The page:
But in the meantime...I have just under one more week of pure freedom!

* Just to clarify, in the British system "enrollment" as an activity is more or less equivalent to registration and orientation in the American system, but, in the case of my uni, without the luxury of an online system. It's basically the process of letting them know you're here, paying and/or finalizing scholarship info, collecting handbooks, getting your ID if you're a new student, and finally registering for classes if in a taught programme. There are also all the other "orientation" types of activities for students who are new to the university. In my case, as a research student who is also returning, I just had to wait in a long queue to activate my file, double-check my scholarship details, and pick up my research student logbook. The rest is all done directly in my department. Nothing actually starts, however, until next week.

Monday, September 25, 2006

Early Morning Lullaby

My current favourite song is "12:59 Lullaby" by Bedouin Soundclash. They're a really good Canadian band (as so many really cool musicians are), that sort of fuses reggae with indie rock. This song is the first release off their third album "Street Gospels," to be released in 2007. It's just such a wonderful song. Their vocalist Jay Malinowski is one of those singers whose voice just works so well for my ears - like Ben Gibbard of Death Cab for Cutie/The Postal Service, although the two have very different sounds. Ben's voice is angelic, while Jay's is more raw, yet equally sweet. But the way he sounds in this latest song just tugs at my heartstrings. This is the kind of song you watch the sun rise over the city to. Like the best of them, it is bitter-sweet. You're not quite sure if you're happy, or sad - most probably a little bit of both. It makes you yearn for something - it makes you miss with all your heart.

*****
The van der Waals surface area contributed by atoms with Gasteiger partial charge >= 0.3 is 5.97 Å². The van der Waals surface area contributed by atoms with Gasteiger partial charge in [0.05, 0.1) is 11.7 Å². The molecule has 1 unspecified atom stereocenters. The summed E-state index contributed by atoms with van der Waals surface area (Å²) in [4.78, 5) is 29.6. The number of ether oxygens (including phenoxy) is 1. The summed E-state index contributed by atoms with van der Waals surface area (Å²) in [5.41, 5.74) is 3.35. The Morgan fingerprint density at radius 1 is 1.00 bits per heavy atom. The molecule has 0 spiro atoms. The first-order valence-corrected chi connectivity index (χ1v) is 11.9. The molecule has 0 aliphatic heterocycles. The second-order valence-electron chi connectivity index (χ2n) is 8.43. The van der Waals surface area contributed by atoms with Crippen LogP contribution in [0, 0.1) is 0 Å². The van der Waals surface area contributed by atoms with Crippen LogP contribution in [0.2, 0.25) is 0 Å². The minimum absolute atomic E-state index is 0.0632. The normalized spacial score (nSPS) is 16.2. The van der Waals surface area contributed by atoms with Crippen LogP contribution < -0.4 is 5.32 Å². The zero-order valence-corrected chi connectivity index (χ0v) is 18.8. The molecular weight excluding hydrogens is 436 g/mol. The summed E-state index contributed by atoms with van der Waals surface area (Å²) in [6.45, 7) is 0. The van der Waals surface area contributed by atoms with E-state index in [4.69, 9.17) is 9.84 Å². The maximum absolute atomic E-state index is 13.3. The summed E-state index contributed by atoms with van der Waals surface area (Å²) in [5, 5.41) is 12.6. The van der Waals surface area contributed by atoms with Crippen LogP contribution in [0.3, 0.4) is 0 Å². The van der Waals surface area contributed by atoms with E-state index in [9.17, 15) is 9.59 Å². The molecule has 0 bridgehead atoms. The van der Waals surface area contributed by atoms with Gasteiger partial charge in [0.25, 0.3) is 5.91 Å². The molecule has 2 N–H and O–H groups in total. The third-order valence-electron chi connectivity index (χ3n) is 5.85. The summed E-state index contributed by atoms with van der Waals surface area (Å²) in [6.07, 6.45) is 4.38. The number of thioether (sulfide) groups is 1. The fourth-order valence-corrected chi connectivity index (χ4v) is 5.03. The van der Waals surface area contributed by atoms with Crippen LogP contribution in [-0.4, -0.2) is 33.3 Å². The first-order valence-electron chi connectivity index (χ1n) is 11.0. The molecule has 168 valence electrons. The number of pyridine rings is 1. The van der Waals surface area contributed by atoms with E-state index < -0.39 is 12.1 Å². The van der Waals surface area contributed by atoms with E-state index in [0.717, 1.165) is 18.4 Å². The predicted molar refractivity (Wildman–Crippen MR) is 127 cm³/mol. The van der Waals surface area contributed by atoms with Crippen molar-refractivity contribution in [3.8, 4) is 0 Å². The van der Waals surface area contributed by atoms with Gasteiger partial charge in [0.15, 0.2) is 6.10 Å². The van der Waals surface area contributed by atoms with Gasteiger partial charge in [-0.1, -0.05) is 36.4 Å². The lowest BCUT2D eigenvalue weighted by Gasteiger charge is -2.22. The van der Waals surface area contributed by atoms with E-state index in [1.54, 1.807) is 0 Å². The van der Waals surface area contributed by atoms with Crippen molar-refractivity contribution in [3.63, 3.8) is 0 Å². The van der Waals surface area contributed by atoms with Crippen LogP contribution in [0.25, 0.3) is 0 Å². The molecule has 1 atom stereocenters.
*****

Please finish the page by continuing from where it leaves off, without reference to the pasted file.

You can listen to "12:59 Lullaby" here.

"It’s suddenly early morning
The only sound is my breathing
As I lay awake not knowing
Where it will be I’m going
But I know
Time moves slow..."

Friday, September 22, 2006

London's Kuwaitis, and Me